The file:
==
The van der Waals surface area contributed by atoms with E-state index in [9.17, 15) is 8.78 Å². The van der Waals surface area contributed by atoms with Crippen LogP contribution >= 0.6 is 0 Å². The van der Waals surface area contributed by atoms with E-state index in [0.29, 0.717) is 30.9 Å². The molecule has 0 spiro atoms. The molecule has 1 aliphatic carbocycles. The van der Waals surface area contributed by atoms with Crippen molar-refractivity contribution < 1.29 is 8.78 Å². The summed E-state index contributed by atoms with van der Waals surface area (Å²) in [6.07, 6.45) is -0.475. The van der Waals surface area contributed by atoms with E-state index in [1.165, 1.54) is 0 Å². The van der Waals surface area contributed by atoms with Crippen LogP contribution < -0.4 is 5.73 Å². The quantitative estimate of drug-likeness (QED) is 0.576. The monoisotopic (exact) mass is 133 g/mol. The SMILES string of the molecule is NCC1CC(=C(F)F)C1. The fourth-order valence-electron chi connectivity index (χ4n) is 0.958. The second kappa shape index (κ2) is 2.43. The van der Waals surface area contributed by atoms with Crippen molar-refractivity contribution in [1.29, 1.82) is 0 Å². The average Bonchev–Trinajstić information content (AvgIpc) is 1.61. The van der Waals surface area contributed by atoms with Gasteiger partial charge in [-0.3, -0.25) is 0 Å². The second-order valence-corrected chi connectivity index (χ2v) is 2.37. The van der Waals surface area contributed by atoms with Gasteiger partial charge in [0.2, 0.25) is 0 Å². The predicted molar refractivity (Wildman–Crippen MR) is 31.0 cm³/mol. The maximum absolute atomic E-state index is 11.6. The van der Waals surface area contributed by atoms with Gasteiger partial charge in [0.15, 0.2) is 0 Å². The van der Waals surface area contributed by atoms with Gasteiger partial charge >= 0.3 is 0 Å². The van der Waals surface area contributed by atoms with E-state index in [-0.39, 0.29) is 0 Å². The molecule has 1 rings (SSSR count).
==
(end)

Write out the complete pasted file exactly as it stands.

The van der Waals surface area contributed by atoms with E-state index in [9.17, 15) is 8.78 Å². The van der Waals surface area contributed by atoms with Crippen LogP contribution >= 0.6 is 0 Å². The van der Waals surface area contributed by atoms with E-state index in [0.29, 0.717) is 30.9 Å². The molecule has 0 spiro atoms. The molecule has 1 aliphatic carbocycles. The van der Waals surface area contributed by atoms with Crippen molar-refractivity contribution < 1.29 is 8.78 Å². The summed E-state index contributed by atoms with van der Waals surface area (Å²) in [6.07, 6.45) is -0.475. The van der Waals surface area contributed by atoms with E-state index in [1.165, 1.54) is 0 Å². The van der Waals surface area contributed by atoms with Crippen LogP contribution < -0.4 is 5.73 Å². The quantitative estimate of drug-likeness (QED) is 0.576. The monoisotopic (exact) mass is 133 g/mol. The SMILES string of the molecule is NCC1CC(=C(F)F)C1. The fourth-order valence-electron chi connectivity index (χ4n) is 0.958. The second kappa shape index (κ2) is 2.43. The van der Waals surface area contributed by atoms with Crippen molar-refractivity contribution in [1.29, 1.82) is 0 Å². The average Bonchev–Trinajstić information content (AvgIpc) is 1.61. The van der Waals surface area contributed by atoms with Gasteiger partial charge in [-0.3, -0.25) is 0 Å². The second-order valence-corrected chi connectivity index (χ2v) is 2.37. The van der Waals surface area contributed by atoms with Gasteiger partial charge in [0.2, 0.25) is 0 Å². The predicted molar refractivity (Wildman–Crippen MR) is 31.0 cm³/mol. The maximum absolute atomic E-state index is 11.6. The van der Waals surface area contributed by atoms with Gasteiger partial charge in [0.15, 0.2) is 0 Å². The van der Waals surface area contributed by atoms with Gasteiger partial charge >= 0.3 is 0 Å². The van der Waals surface area contributed by atoms with E-state index in [-0.39, 0.29) is 0 Å². The molecule has 1 rings (SSSR count).